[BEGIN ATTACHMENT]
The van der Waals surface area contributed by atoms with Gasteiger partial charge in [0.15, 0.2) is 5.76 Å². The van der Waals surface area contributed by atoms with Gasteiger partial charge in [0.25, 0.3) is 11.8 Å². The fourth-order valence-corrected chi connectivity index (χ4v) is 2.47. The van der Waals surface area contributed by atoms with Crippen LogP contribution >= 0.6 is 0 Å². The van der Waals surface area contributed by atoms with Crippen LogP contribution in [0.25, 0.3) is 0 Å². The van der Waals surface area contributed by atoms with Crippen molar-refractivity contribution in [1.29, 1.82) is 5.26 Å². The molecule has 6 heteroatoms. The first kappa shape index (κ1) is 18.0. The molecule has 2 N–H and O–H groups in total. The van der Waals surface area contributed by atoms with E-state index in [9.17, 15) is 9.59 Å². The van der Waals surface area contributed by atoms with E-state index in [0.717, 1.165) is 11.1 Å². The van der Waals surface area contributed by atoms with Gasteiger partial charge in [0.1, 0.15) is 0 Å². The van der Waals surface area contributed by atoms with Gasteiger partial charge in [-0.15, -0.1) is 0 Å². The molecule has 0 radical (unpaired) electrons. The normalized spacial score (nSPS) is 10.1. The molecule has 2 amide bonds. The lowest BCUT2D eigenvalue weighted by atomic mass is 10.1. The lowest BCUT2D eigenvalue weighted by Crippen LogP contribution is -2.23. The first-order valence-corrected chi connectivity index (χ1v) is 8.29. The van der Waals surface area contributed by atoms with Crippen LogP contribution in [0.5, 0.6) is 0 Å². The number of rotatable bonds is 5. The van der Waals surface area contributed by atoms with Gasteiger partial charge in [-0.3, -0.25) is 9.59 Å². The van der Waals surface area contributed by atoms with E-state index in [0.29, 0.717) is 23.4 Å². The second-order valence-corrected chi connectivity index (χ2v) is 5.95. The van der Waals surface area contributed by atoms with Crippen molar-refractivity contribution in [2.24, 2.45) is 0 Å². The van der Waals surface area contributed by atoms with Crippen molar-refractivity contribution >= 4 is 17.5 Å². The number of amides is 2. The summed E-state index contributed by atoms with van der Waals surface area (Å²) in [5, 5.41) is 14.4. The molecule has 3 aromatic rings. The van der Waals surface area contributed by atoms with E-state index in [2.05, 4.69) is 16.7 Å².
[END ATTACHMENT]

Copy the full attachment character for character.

The van der Waals surface area contributed by atoms with Gasteiger partial charge in [0.15, 0.2) is 5.76 Å². The van der Waals surface area contributed by atoms with Gasteiger partial charge in [0.25, 0.3) is 11.8 Å². The fourth-order valence-corrected chi connectivity index (χ4v) is 2.47. The van der Waals surface area contributed by atoms with Crippen LogP contribution >= 0.6 is 0 Å². The van der Waals surface area contributed by atoms with Crippen LogP contribution in [0.25, 0.3) is 0 Å². The van der Waals surface area contributed by atoms with Crippen molar-refractivity contribution in [1.29, 1.82) is 5.26 Å². The molecule has 6 heteroatoms. The first kappa shape index (κ1) is 18.0. The molecule has 2 N–H and O–H groups in total. The van der Waals surface area contributed by atoms with E-state index in [9.17, 15) is 9.59 Å². The van der Waals surface area contributed by atoms with E-state index in [0.717, 1.165) is 11.1 Å². The van der Waals surface area contributed by atoms with Gasteiger partial charge in [0.1, 0.15) is 0 Å². The van der Waals surface area contributed by atoms with Gasteiger partial charge in [-0.15, -0.1) is 0 Å². The molecule has 0 radical (unpaired) electrons. The normalized spacial score (nSPS) is 10.1. The molecule has 2 amide bonds. The lowest BCUT2D eigenvalue weighted by atomic mass is 10.1. The lowest BCUT2D eigenvalue weighted by Crippen LogP contribution is -2.23. The first-order valence-corrected chi connectivity index (χ1v) is 8.29. The van der Waals surface area contributed by atoms with Crippen LogP contribution in [0.5, 0.6) is 0 Å². The number of rotatable bonds is 5. The van der Waals surface area contributed by atoms with Gasteiger partial charge in [-0.3, -0.25) is 9.59 Å². The van der Waals surface area contributed by atoms with E-state index in [0.29, 0.717) is 23.4 Å². The second-order valence-corrected chi connectivity index (χ2v) is 5.95. The van der Waals surface area contributed by atoms with Crippen molar-refractivity contribution in [2.24, 2.45) is 0 Å². The van der Waals surface area contributed by atoms with Crippen molar-refractivity contribution >= 4 is 17.5 Å². The number of amides is 2. The summed E-state index contributed by atoms with van der Waals surface area (Å²) in [5, 5.41) is 14.4. The molecule has 3 aromatic rings. The van der Waals surface area contributed by atoms with E-state index in [2.05, 4.69) is 16.7 Å².